When the International Bluegrass Music Museum re-opens next Thursday (April 11) in Owensboro, Ky., one of the features certain to attract a lot of close attention -- and debate -- will be a plaque that lists "at least 231" of the most significant members of the "first generation" of bluegrass. That generation is defined as the singers, musicians and entertainers who, between 1940 and 1954, collectively created the style now known as bluegrass.
The list is published in the March/April issue
of the International Bluegrass Music Association newsletter. Naturally, all the big names are there -- Bill Monroe, Lester Flatt, Earl Scruggs, Carter and Ralph Stanley, Jim and Jesse McReynolds, Sonny and Bobby Osborne, Don Reno, Jimmy Martin and the Stoneman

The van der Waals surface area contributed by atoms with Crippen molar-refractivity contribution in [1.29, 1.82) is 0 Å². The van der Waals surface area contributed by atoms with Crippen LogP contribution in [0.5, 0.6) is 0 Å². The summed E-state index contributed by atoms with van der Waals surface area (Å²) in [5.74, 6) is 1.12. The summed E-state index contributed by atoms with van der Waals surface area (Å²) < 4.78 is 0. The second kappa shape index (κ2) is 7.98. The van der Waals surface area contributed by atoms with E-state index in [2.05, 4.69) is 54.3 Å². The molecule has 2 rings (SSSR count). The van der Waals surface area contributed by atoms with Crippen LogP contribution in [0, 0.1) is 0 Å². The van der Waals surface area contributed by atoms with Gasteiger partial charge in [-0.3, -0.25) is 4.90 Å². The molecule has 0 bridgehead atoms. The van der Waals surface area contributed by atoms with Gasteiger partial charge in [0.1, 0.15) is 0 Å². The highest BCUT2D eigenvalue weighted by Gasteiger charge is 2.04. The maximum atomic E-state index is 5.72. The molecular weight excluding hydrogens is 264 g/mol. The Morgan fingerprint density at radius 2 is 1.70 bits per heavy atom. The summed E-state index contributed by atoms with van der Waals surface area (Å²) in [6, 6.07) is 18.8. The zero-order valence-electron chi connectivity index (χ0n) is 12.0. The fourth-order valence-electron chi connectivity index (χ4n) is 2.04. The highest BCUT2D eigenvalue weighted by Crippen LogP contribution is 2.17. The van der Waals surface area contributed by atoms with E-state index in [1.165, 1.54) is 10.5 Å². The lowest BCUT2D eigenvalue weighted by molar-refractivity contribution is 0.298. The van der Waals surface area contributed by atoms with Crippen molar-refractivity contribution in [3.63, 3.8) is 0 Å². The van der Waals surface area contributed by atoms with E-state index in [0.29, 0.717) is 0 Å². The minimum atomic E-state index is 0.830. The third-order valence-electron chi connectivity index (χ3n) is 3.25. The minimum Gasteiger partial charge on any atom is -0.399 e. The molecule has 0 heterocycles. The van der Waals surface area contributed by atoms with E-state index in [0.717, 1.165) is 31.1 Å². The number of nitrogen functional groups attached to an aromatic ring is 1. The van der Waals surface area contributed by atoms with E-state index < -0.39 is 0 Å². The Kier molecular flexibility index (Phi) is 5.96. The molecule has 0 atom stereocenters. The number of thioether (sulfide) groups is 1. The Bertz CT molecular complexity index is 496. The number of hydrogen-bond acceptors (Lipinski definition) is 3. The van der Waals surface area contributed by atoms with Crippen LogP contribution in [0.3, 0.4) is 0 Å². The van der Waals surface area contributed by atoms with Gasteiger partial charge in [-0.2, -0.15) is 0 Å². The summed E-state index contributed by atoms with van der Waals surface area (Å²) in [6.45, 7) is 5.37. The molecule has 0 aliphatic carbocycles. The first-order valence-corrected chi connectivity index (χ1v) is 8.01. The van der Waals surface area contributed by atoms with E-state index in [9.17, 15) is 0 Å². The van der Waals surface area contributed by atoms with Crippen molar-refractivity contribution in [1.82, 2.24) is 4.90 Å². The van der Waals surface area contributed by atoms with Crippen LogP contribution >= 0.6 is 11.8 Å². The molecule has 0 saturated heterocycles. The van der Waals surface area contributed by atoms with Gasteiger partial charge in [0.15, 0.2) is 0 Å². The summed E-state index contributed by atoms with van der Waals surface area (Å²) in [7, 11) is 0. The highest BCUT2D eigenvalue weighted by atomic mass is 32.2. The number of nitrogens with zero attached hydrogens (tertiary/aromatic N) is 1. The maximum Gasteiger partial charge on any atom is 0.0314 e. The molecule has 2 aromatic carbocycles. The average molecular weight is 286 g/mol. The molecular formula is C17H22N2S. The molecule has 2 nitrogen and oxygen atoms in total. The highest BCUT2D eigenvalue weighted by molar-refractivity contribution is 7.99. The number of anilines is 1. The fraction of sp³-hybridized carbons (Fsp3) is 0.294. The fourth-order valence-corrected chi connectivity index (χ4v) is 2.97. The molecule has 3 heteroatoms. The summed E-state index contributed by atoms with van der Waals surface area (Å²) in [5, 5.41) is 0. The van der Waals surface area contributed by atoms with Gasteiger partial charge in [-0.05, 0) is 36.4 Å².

Family -- but there are some surprises, as well.
Among the names not generally associated with bluegrass are music
publishing magnate Buddy Killen, who got his start as a bass player on the Grand Ole Opry and the Wheeling Jamboree; producer,
performer and Nashville Songwriters Hall of Fame member Jack Clement; Boudleaux Bryant, a classical, country and jazz fiddle
player before he and his wife, Felice, teamed up to become successful country and pop songwriters; innovative guitarists Hank
Garland and Grady Martin; multi-instrumentalist and comic Roy Clark; and country singer/guitarist/fiddler
Several pioneering women are also cited in this peerage, including Molly O'Day, Sally Ann Forrester,
Bessie Lee Mauldin and Wilma Lee Cooper.
Students and long-time fans of bluegrass can use this honor roll as a test
of their knowledge of the genre -- and to speculate who else should be on it. More recent converts may plumb the list to discover
such largely forgotten stylists as Hylo Brown, Clyde Moody and Charlie Moore.